In common practice, the control mechanisms of a computerized numerically controlled (CNC) machine follows pre-programmed and constant speed and feed-rates for each cutting segment of a given shape. As such, the NC programs cannot take into consideration any dynamic variations encountered during cutting.

A solution to this inflexibility, is to use adaptive control systems which continuously monitor cutting conditions in real time and provide automatic cutting parameters (such as feed or speed) optimization. Adaptive control is often part of tool or machine condition monitoring systems and involves different sensing, data processing, and actuation solutions.

A typical adaptive control system monitors the power or cutting forces of a cut in real time and adjusts the feed rate in order to obtain optimized cutting conditions. Adaptive control technologies are still evolving as new machine tool control, sensors, and concepts continue to develop.

The reality is that the software and analytic models required for a true Factory of the Future will require highly dynamic, multi-objective optimization software. This software will not only need to optimize itself for the given conditions, but also for total cost consideration in order to operate at maximum overall efficiency. This means optimizing to balance cutting speed/feeds versus tooling costs and part quality to provide the best performance and cost against your specific objectives.

Machine Tool Health and Maintenance

Obviously breakdowns in equipment, notwithstanding previously mentioned cutting tool breakage, can jeopardize the Factory of the Future. If your machine breaks, or is not functioning, all the other technologies that make things run, just won’t!

Today’s complex and advanced machining processes demand highly sophisticated and costly maintenance strategies. When you observe that across many industries 15% to 40% of manufacturing costs and machine downtime are typically attributable to maintenance activities, it becomes a real issue.

There are significant technical challenges in machine tool condition monitoring and subsequent maintenance regimes. Current technologies typically ascertain ‘normal’ versus ‘abnormal’ behavior. This works fairly well for primary applications utilizing condition monitoring for equipment operating at constant or near constant loading, for example, hydroelectric, gas and steam turbines for power generation or large compressors. While all relevant, the highly dynamic environment of machining poses real challenges when employing existing technologies.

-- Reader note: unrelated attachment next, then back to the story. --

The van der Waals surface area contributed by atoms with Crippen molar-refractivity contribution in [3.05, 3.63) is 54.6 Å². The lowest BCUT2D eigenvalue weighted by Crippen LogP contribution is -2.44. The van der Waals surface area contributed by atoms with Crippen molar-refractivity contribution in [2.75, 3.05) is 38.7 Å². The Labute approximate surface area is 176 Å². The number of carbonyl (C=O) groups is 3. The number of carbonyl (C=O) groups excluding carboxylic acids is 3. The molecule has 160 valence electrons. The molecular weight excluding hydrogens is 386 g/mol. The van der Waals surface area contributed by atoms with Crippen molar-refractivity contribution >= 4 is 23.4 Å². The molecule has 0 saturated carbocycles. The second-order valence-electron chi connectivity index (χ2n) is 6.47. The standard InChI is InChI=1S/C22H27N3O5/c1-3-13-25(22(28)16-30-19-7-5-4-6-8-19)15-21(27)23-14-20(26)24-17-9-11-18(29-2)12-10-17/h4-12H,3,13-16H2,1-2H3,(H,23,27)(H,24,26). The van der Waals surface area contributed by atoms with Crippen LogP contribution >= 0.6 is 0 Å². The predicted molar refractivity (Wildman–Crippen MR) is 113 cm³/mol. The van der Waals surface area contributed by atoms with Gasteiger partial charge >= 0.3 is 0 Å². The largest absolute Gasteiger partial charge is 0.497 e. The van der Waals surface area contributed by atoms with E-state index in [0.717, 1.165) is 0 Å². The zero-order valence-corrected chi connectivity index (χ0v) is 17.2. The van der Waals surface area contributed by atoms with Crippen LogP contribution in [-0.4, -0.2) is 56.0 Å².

The issues become evident when trying to identify which component of a subassembly is degrading or failing to the point that the machine tool is becoming either non-operational, or incapable of generating parts within required specifications. Operational safety, maintenance, cost effectiveness, and asset availability have a direct impact, not just on the competitiveness of organizations, but the viability for the Factory of the Future.

Besides maintenance costs, machine availability has a direct impact on organizational agility and efficiency. Unscheduled or frequent breakdowns create significant obstacles to the implementation of modern management strategies, known to improve productivity and reduce production costs. Proper maintenance will result not only in machine uptime and savings in repair costs, but also in an increase in quality of manufactured parts, and in decreasing the costs associated with safety and environmental preservation.

Technologies are still evolving. Monitoring the health of the complex systems that make up the entire machine tool is still in the research and development stages. The evolution of machine-tool health monitoring and management systems will probably become a standard necessity in future.

One of the critical actions manufacturers can implement to make the move to the Factory of the Future, is to avoid doing everything themselves. The most successful companies don’t. They leverage others’ knowledge and expertise, capabilities, assets and channels to bring the best mix together to satisfy customer needs.

Sven Thiesen is chief operating officer at OPTIS, a consultancy specializing in both manufacturing and procurement process improvement.